The Fulton County Registration and Elections Board voted 3-2 to fire election director Richard Barron during a public session meeting Tuesday.
Barron has led Fulton’s elections since 2013 and the board originally voted to fire him during a closed-door meeting last week. It was later decided the vote was not binding because it didn’t happen in a public setting.
Fulton County Chairman Robb Pitts told Channel 2 investigator reporter Justin Gray that it’s unclear if the election board has the power to fire Barron, without the approval of the county commission.
“Actually it’s sort of the beginning rather than the end. I guess I’m sort of classifying or characterizing it as uncharted territory,” Pitts said.
Fulton County Election board votes 3-2 in public session to fire Election Director Rick Barron.
— Justin Gray (@JustinGrayWSB) February 16, 2021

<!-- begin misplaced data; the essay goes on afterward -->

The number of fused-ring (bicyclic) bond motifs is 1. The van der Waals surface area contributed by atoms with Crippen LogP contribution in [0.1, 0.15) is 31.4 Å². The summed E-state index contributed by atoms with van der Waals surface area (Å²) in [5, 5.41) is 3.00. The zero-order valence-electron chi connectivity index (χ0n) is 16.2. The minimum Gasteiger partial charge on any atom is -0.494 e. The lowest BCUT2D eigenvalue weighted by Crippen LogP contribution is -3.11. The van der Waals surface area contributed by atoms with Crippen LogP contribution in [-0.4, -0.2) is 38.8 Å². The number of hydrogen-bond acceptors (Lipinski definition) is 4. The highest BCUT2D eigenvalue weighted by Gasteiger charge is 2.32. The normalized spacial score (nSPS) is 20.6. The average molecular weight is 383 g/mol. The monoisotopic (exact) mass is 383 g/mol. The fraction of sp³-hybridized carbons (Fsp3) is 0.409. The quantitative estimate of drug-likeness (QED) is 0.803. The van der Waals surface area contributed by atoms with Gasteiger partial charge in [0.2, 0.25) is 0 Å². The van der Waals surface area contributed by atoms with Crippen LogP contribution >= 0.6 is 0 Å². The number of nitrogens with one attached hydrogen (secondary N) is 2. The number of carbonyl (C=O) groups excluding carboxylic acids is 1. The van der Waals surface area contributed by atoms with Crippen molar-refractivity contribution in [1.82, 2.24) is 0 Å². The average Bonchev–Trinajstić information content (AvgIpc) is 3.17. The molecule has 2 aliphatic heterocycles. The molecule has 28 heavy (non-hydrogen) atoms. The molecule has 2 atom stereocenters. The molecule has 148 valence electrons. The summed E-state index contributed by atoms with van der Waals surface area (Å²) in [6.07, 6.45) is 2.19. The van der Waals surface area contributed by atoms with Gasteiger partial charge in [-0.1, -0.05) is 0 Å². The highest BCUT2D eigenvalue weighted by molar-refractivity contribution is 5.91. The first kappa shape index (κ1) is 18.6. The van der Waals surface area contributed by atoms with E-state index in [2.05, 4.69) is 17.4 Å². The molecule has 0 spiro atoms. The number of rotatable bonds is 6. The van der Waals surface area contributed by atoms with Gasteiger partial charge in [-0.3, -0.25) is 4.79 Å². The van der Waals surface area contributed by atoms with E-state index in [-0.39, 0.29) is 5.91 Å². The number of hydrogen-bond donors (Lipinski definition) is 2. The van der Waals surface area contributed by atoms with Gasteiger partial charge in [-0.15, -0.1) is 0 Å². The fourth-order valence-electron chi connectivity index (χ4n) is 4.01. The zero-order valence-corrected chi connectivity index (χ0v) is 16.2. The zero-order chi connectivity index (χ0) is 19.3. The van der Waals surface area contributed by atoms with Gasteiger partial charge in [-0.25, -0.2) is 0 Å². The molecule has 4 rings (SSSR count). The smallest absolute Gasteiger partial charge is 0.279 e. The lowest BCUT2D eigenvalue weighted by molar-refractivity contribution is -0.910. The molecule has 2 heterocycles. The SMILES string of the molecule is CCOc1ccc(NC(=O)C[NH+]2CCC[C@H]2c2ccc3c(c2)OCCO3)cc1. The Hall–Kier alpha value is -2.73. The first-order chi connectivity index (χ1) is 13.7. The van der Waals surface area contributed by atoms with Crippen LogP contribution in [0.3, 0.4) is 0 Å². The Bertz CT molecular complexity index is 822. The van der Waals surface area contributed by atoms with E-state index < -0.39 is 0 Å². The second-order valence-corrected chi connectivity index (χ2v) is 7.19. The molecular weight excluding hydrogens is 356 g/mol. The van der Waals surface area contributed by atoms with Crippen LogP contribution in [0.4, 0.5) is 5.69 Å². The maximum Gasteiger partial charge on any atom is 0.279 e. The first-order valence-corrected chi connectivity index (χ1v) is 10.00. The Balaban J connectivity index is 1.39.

Fulton County received national attention during the 2020 election from the long lines to vote in June to former President Donald Trump’s unfounded fraud allegations in November.
[These “unfounded” claims include video proof of suitcases of ballots being pulled out after everyone was told to leave, ballots being run multiple times in many cases, and actual LIVE evidence of machines being hacked!!]
The Fulton County Commission is expected to take the matter up themselves and vote on whether they accept or reject the firing at a meeting Wednesday morning.
The county’s efforts were criticized by the state and the Trump campaign, which argued the results were tainted by voter fraud.
A similar vote against Barron was held last week but ruled invalid because it was taken in an executive, or private, session, 11alive.com also reports.
Dr. Kathleen Ruth, Mark Wingate, two Republicans, and board vice chair Vernetta Keith Nuriddin, a Democrat, voted to remove Barron.
Board Chairperson Mary Carole Cooney and Aaron Johnson, two Democrats, voted to retain him.
The county faced criticism in November and December over issues regarding election security, staffing, resources and ballot chain of custody.
A server crashing during the recount also became an issue, with the state saying the county “literally ignored the basic instructions and the directions of the vendor.”
The Secretary of State’s Office said at the time the county “cut a corner” by using a Dominion Systems server that had been meant for testing, 11alive.com also reported.